Oct. 5, 2004 Establish local planning boards for each island to oversee development rather than implement the proposed Comprehensive Land and Water Use Plan, said several people at Tuesday's town meeting on the subject.
"Keep the existing zoning law," John Ford, who is president of the St. John Board of Realtors, said as the more than 60 people who attended the meeting at the Legislature building on St. John listened.
However, others had a different opinion. Barry Devine, a Coral Bay resident who works at the University of the Virgin Islands Conservation Data Center, said that the plan was necessary to keep a check on St. John's rapid decline in natural resources.
"It's like a tornado through the island," he said, mentioning development and traffic as two of the island's woes.
He cautioned that the Planning and Natural Resources Department and the senators should not rush the plan through.
Devine said St. John is a much different place than it was when the plan was first developed back in the early 1990s. He said changes need to be taken into account in the new plan.
"Ten years have passed, certain things have happened. We need a true update," Sharon Coldren, who heads the Coral Bay Community Council, added.
Sen. Louis P. Hill, who chaired the meeting, said if the plan does not get through the legislative process by the time the current Senate ends in January, the process will have to begin again.
Hill promised that comments from residents would be considered as the plan takes shape.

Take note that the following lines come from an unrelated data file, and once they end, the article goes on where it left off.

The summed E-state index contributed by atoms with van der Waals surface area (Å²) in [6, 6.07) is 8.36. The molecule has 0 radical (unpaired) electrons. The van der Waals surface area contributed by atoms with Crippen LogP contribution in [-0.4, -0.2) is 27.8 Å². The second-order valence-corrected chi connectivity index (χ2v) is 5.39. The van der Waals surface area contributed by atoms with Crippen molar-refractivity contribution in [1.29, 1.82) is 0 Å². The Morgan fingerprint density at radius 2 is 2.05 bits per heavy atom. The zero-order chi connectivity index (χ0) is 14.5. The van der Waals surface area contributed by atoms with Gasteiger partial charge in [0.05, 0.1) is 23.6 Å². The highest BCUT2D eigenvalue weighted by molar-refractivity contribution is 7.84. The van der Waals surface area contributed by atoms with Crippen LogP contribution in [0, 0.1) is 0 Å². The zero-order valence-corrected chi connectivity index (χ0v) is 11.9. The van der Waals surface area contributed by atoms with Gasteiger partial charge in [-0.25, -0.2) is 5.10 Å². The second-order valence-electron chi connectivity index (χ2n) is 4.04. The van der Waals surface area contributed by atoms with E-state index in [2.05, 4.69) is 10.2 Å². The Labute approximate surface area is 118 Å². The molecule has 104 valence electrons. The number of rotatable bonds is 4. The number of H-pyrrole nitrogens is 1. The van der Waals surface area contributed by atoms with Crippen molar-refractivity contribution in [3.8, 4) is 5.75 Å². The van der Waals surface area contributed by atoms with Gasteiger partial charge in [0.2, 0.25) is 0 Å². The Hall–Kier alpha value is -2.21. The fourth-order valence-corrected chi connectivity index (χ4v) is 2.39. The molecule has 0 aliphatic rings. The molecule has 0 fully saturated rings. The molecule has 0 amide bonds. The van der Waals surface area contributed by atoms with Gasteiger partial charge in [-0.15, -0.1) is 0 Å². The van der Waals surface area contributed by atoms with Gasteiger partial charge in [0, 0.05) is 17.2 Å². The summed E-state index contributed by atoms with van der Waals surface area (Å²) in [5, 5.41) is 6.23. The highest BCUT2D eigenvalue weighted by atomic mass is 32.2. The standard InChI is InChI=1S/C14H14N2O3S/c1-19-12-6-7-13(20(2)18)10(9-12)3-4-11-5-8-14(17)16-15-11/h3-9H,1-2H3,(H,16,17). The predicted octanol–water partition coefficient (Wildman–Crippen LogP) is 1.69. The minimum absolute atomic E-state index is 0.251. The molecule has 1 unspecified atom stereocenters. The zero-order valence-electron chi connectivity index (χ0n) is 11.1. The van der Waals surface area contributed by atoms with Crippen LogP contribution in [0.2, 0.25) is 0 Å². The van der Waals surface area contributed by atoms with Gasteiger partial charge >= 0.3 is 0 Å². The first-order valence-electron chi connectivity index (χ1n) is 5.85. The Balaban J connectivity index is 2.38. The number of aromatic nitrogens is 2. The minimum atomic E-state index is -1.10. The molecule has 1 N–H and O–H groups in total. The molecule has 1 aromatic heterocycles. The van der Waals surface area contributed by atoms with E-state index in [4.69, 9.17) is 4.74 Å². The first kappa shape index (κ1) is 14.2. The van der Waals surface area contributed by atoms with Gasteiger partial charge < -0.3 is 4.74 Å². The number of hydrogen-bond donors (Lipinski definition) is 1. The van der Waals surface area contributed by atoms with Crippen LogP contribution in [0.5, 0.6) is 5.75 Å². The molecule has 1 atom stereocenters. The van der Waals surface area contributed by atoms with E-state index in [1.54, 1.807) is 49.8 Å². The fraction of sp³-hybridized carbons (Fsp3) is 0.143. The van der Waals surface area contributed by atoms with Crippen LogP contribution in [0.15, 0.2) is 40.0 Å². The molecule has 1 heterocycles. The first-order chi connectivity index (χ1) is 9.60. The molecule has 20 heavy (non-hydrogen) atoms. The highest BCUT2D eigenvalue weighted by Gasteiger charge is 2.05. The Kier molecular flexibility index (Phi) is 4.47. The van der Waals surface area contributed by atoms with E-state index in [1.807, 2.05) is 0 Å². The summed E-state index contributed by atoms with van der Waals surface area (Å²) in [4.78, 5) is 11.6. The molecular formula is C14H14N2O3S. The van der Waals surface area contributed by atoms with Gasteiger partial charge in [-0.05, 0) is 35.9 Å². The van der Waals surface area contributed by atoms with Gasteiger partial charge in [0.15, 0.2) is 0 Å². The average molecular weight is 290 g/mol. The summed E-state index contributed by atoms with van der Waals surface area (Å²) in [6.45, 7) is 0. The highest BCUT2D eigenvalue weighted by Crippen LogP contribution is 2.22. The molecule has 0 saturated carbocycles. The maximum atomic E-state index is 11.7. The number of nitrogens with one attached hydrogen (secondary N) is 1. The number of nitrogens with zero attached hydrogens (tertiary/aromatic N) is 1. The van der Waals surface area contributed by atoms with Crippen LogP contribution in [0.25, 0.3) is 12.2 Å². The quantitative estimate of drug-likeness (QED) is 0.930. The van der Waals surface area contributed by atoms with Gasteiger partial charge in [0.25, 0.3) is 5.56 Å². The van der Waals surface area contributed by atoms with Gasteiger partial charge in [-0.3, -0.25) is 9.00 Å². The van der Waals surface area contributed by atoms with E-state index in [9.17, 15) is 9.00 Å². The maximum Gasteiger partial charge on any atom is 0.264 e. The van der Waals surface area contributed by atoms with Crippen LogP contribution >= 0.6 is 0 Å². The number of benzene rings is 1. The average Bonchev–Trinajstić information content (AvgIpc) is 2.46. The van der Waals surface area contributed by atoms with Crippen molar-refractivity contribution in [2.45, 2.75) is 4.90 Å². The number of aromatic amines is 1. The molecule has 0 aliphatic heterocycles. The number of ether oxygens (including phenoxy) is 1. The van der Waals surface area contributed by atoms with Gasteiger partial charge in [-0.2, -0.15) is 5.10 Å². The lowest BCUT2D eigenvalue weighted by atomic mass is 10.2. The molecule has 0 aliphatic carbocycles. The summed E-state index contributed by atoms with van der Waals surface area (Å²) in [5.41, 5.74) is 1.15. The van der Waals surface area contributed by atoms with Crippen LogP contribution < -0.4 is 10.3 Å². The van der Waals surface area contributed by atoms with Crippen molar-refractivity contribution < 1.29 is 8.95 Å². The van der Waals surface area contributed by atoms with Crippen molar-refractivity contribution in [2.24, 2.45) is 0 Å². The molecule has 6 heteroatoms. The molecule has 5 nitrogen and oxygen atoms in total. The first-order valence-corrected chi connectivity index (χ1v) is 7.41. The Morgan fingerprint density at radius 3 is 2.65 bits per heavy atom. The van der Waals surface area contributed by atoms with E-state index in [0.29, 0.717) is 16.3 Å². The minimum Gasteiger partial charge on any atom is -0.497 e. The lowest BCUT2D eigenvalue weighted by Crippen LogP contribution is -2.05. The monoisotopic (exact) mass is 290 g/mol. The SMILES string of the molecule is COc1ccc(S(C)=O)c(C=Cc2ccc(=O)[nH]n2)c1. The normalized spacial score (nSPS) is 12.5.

"Several shortcomings have been pointed out," he said.
Several people commented on the industrial designation for the Coral Bay waterfront.
Coldren said she was told the industrial designation was so barges and ferries could access Coral Bay.
However, Victor Somme, Coastal Zone Management director, said that designation takes into account future development in Coral Bay.
Hugo Roller, a Coral Bay farmer, said the plan creates a greater hodgepodge of land uses than the existing zoning.
Ford said that the current spot rezoning practice was not that much of a problem since only 14 requests were made last year in the entire territory.
Keith Richards, who serves as director of capital projects in the governor's office, asked Ford if the Board of Realtors would develop a program that calls for builders of "million dollar homes" to contribute to building affordable housing for less well-heeled residents.
When Ford responded that he was proposing to tax builders on top of what they already pay in taxes, Richards retorted that it was an impact fee.
"They're driving up the cost," he said, referring to St. John's high real estate prices.
Ford said it wasn't for him to answer that question since he doesn't own the property.
Wilma Marsh Monsanto, whose family owns big chunks of Coral Bay land, said that families are being forced to sell their land because of high taxation.
"The people of St. John are becoming extinct. We need leaders who will look out for the people of St. John," Monsanto, a senatorial candidate, said.
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